Was there quite a few people riding with only water bottles, or did most people have a camelback?
    Two years ago I did it with two bottles and a 80 oz osprey pack. Last year I did it with two bottles and a framebag with a 70oz hydration bladder. I don't think you'd want to attempt it with just two bottles. It's going to be hot and humid and likely a 10+ hour event and it's very remote and there are pretty big gaps in areas to get safe water. As you can see by the pic from their site

    https://gallery.mailchimp.com/54ff81...03187f929a.jpg

    Most dudes are running a pack. Also, don't run those triathlon under-seat bottle cages - those just pollute the trail and/or donate bottles to other people (I can almost guarantee that you'd eject your bottles with those).
    Fatbikes tho

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    Quote Originally Posted by beluga_ciabatta View Post
    Two years ago I did it with two bottles and a 80 oz osprey pack. Last year I did it with two bottles and a framebag with a 70oz hydration bladder. I don't think you'd want to attempt it with just two bottles. It's going to be hot and humid and likely a 10+ hour event and it's very remote and there are pretty big gaps in areas to get safe water. As you can see by the pic from their site

    https://gallery.mailchimp.com/54ff81...03187f929a.jpg

    Most dudes are running a pack. Also, don't run those triathlon under-seat bottle cages - those just pollute the trail and/or donate bottles to other people (I can almost guarantee that you'd eject your bottles with those).
    Ok, sounds good. My family is from the Hayward area and I've done a lot of riding up there which is why I'm so concerned with the water portion haha! My plan was two bottle cages, using the super 8 to hold one under the top tube bar and some sort of bladder somewhere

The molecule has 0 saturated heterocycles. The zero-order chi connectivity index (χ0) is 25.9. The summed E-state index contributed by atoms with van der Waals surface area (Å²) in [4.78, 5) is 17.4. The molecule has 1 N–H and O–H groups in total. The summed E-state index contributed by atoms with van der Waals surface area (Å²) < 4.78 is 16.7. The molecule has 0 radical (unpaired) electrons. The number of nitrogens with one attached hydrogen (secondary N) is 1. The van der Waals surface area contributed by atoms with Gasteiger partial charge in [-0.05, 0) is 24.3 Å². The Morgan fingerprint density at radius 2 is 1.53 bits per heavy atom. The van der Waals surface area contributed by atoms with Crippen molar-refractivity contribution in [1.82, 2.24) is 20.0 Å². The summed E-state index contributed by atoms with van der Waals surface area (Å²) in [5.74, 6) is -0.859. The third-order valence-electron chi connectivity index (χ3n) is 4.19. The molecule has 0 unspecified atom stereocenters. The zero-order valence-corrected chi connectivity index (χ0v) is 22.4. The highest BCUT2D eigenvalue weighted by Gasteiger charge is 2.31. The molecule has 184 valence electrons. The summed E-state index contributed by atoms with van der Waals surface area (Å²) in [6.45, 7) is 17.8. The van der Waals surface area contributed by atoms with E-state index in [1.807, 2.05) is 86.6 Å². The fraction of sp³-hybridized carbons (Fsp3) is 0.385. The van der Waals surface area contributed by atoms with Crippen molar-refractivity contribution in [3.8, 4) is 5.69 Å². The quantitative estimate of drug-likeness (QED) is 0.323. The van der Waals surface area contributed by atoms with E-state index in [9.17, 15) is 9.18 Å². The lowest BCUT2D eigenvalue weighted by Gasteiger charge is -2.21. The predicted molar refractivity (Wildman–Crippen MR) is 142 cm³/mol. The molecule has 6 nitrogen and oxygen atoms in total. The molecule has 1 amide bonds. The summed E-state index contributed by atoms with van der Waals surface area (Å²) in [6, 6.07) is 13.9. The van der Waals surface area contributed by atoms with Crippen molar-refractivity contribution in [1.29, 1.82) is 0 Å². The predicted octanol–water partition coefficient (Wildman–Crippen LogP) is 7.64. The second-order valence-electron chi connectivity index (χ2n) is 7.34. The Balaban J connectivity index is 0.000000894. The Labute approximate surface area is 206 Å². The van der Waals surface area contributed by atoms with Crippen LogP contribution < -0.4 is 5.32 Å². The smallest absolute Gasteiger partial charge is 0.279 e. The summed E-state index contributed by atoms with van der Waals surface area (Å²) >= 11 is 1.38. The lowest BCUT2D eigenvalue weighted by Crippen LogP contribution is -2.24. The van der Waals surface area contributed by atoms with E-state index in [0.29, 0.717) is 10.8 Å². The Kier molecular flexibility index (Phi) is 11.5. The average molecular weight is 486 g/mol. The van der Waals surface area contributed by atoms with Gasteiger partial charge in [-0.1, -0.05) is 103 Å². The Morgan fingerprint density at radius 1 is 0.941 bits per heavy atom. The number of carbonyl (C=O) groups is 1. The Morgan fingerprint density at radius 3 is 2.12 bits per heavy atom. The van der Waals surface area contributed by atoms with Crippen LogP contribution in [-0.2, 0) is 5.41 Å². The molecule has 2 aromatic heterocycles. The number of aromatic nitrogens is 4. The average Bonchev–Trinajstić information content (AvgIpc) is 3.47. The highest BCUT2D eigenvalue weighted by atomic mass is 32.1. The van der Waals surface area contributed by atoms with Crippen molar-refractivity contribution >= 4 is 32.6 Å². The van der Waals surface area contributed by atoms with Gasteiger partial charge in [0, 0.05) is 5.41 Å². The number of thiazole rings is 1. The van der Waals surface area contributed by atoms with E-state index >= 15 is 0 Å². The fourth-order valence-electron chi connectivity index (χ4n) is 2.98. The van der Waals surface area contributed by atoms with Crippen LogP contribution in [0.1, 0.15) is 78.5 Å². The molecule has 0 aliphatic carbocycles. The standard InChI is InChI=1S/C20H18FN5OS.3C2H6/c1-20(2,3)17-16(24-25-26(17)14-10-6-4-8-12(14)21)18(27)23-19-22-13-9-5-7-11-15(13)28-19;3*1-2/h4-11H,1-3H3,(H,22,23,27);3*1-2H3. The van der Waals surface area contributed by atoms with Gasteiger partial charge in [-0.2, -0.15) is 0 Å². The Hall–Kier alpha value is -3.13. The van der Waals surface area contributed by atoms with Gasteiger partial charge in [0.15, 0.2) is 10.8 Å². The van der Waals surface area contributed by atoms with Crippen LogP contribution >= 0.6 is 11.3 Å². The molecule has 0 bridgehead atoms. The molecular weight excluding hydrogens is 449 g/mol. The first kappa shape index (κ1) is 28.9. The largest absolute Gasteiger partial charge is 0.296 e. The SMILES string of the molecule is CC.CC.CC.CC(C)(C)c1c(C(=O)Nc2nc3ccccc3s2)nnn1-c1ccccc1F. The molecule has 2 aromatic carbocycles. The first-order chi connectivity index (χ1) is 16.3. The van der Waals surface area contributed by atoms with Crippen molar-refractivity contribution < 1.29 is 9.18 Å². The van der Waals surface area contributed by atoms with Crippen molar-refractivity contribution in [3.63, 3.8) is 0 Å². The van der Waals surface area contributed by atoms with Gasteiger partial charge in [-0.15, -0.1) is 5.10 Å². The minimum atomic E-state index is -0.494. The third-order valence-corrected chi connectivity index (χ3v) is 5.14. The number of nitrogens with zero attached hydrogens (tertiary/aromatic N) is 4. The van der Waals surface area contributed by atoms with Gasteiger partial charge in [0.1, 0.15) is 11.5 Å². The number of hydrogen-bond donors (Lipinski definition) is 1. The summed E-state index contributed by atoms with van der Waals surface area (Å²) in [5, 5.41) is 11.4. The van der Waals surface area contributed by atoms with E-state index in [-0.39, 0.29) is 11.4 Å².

Thanks!

  6. #6
    viva la v-brakes!
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    I'm definitely all-for trying to get weight off your back. However, during endurance races its especially important that you don't get dehydrated since its hard to come back from that. Drinking from bottles only on a race that is 90%+ singletrack makes it hard to stay hydrated.

    That and, there are some big stretches at the Cheq 100 between spots to refill... 30 miles between the town hall and the fish hatchery? I don't recall exactly. I think what I did was 70oz on my back and a 28oz bottle and I ran out before getting to the fish hatchery, I had to go off-course to refill the camelback. That said, I drink 30-50% more than most people since I sweat a lot.

    I typically wear a camelback but carry only water weight on my back, my tools and food are in a frame bag or feed bag (this year I'm trying a storage container mounted under my down tube).

    If you really want to try a bottles only approach, you could pick up one or two feed bags like these Revelates and test how how long you can ride at a race pace with 3 or 4 bottles, and compare that to a conservative measure of how long it will take you to get between the longest stretches between aid stations on the Cheq.